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Giving Up on Millennials

August 16, 2017

 

 

 

Perhaps the most important lessons one can learn in life are from failure—even better if you learn from the failures of others. The restaurant chain Applebee’s announced last week that it has “given up on millennials.” In response to brand and menu changes they made in the past year aimed at millennials, sales are down by 6% and poor customer experience has risen and as a result 130 of its restaurants will be closing by year end.

 

Their response is indicative of the problem: they weren’t really committed to a millennial audience. No one is saying that the restaurant business is easy. You are defined by what you’re willing to struggle for. Clearly, millennials did not make Applebee’s priority list of struggles.

 

And while millennials are an enigmatic market segment, one can hardly imagine a consumer brand writing off so publicly the largest and most influential market segment. It is short term thinking that guarantees long term failure. John Cywinski, Applebee’s brand president, age 54, should know better.

 

Millennials can smell inauthenticity from a thousand paces. Posers do not warrant re-tweets. It is always the case that companies that try to be all things to all people lose a distinctive identity. And so mid-range casual dining restaurants—what insiders call “Sysco restaurants” (generic sourcing of food for restaurants)—like Ruby Tuesday’s, Friday’s, and Chili’s have all experienced a downturn. There is nothing special about any of these restaurants, no compelling identity, no signature dish, no selfie-worthy experience. Joe Pawlak of Technomic, a food service research firm writes, “Consumers are saying that all these people are offering the same food items, the decors are the same, and also that prices have become very high in these places.” The operative word in this analysis is “same.”

 

When marketers view a market demographic via its statistical stereotypes they tend to slap on a veneer that is supposed to appeal to the new audience. This doesn’t work with an audience that can see cynically right through the inauthentic veneer. Erik Sherman notes in Inc. magazine, “Statistics and studies can be useful, but the minute you think you’ve got a mathematical formula to please an audience, it’s time for a cold shower, a cup of coffee, and a trip back to the drawing board.”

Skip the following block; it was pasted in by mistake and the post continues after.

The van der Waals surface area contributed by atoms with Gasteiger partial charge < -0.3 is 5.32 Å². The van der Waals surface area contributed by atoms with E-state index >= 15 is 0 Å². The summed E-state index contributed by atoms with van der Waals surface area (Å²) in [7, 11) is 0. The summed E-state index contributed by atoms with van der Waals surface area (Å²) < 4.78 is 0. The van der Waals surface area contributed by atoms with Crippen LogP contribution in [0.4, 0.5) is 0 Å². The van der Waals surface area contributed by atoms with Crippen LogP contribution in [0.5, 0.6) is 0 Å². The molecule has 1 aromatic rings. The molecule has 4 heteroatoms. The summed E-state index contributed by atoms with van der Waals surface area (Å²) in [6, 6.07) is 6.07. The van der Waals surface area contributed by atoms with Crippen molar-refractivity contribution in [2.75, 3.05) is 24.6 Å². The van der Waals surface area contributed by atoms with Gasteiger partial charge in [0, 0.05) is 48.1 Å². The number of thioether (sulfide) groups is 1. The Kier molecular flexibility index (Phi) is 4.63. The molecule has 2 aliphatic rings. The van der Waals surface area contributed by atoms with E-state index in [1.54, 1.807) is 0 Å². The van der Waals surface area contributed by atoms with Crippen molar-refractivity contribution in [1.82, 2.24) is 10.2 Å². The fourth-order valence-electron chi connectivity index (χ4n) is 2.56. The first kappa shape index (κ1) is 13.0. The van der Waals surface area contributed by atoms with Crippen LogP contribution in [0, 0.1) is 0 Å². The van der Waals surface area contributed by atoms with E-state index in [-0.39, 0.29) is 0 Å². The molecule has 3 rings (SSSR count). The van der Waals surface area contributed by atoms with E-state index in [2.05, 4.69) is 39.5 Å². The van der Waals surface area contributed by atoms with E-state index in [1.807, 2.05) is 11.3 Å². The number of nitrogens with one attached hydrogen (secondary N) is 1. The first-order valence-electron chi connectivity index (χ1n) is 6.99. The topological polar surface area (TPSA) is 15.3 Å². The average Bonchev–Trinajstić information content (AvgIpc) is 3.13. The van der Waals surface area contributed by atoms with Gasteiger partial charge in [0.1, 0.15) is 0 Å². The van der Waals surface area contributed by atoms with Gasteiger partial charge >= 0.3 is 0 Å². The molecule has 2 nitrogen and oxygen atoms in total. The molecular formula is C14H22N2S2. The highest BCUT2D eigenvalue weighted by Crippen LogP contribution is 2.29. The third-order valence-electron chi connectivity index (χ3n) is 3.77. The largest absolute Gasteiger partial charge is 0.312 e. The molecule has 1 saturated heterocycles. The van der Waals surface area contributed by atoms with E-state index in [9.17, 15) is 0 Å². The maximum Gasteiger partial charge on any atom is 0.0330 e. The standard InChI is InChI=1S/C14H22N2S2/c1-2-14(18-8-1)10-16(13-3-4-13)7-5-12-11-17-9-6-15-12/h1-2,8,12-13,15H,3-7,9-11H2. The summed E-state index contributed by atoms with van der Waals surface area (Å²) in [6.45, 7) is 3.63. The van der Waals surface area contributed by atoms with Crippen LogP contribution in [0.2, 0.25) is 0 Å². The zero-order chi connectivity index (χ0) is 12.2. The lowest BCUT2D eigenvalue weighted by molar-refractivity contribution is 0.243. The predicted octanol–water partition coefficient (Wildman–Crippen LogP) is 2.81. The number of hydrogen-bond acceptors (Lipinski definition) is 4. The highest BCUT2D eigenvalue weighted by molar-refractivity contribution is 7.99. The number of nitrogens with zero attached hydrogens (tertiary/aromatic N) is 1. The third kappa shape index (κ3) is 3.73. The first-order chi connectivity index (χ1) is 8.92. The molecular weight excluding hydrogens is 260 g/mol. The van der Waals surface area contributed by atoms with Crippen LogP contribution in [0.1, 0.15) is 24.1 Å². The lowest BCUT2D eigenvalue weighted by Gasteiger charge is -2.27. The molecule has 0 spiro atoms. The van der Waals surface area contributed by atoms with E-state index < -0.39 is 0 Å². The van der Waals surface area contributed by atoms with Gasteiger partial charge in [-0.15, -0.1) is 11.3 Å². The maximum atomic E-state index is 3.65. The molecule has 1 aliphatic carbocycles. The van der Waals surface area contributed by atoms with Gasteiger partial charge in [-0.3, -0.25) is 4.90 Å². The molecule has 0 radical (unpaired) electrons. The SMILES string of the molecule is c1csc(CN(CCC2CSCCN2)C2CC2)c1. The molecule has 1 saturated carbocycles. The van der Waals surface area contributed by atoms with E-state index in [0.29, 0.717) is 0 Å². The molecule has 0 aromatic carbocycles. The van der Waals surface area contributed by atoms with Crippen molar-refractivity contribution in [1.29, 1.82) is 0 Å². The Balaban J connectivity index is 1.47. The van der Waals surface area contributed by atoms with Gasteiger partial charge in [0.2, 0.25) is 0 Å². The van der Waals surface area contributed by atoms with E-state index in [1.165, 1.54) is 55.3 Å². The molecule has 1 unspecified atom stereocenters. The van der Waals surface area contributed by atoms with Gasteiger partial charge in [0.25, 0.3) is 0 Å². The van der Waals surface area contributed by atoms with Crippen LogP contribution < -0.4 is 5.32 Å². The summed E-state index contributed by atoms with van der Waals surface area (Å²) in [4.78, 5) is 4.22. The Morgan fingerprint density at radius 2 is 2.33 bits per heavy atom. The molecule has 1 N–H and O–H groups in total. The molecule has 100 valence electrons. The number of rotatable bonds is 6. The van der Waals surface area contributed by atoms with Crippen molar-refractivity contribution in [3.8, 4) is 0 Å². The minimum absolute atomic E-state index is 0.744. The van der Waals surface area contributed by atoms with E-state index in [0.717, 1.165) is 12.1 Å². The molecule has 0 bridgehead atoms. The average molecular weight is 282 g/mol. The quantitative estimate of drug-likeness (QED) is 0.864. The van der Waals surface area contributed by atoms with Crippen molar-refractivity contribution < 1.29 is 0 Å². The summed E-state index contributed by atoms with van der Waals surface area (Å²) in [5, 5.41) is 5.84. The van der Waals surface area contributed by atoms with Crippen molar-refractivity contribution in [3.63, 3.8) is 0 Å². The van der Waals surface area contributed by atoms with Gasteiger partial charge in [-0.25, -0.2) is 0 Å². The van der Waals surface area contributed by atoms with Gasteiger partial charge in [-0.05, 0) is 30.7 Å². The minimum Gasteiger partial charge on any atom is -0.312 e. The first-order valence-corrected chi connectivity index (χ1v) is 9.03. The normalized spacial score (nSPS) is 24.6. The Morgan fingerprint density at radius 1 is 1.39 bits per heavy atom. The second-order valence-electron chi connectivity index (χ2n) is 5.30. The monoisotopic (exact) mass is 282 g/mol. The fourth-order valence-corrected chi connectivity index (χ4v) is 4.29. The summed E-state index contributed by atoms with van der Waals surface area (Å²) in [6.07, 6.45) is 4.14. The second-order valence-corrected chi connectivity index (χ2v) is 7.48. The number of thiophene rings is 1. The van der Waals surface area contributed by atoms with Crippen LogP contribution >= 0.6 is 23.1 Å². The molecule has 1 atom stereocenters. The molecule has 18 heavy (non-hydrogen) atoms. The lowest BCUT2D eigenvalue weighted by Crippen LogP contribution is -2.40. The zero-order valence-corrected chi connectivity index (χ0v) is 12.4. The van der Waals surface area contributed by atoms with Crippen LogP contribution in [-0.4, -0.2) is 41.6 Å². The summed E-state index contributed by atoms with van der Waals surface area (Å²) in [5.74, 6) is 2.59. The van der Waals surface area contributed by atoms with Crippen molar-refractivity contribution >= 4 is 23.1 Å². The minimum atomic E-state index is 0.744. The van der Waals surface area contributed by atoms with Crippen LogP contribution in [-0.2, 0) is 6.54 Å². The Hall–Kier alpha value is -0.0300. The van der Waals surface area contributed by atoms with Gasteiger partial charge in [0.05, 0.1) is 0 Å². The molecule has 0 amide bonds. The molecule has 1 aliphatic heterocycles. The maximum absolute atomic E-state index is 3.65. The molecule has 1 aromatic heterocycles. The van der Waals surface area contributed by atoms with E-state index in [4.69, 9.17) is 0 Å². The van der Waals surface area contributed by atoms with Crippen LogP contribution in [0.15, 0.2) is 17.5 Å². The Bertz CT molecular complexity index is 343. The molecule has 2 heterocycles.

Consider the rise of Sweetgreen, a restaurant created by millennials for millennials. It touches on all the points that engage millennials from social conscience, a lifestyle brand that incorporates just food, locally sourced that’s healthy, friendly, and doesn’t try too hard. This is what authenticity looks like. They create "experiences where passion and purpose come together."

 

Applebee’s brand in contrast is stuck in the 80’s and is synonymous with unhealthy food, run of the mill options, and nothing that calls on millennials to participate in making the world a better place. It’s a brand in need of a total change. To think that they can go back to it now is corporate suicide.

 

Millennials prize experiences that are unique, exotic, and photogenic. They prize food that is local, ecologically responsible, relationally delivered, healthy, technologically accessible, and affordable. If Applebee’s gave up their boomer bureaucratic model and empowered millennials to be in charge of local restaurants to explore innovation, it would cut through the crap of sameness that is such a turn off. Of course, this would mean boomer managers giving up power to a younger generation. Exactly, and this is perhaps the real reason Applebee’s has failed. To assume that they can go back to their previous status quo is simply to fail in another way. “Let’s go out to eat. Honey, can you hand me my Metamucil and cane?” is not a winning strategy.

 

What if Applebee’s sponsored a national competition of millennial chefs and turned over their failing restaurants to them with the promise that they have a year to turn it into something appealing to their generation. There is no shortage of good ideas. There is a shortage of boomer managers getting out of the way. The world has changed. It is time for restaurant owners and investors to read the tea leaves.

 

Churches, colleges, seminaries, non-profits, and other consumer-oriented institutions would do well to learn from Applebee’s response to their struggles to reach millennials. Doubling down on the past is no way to approach the future.

 

 

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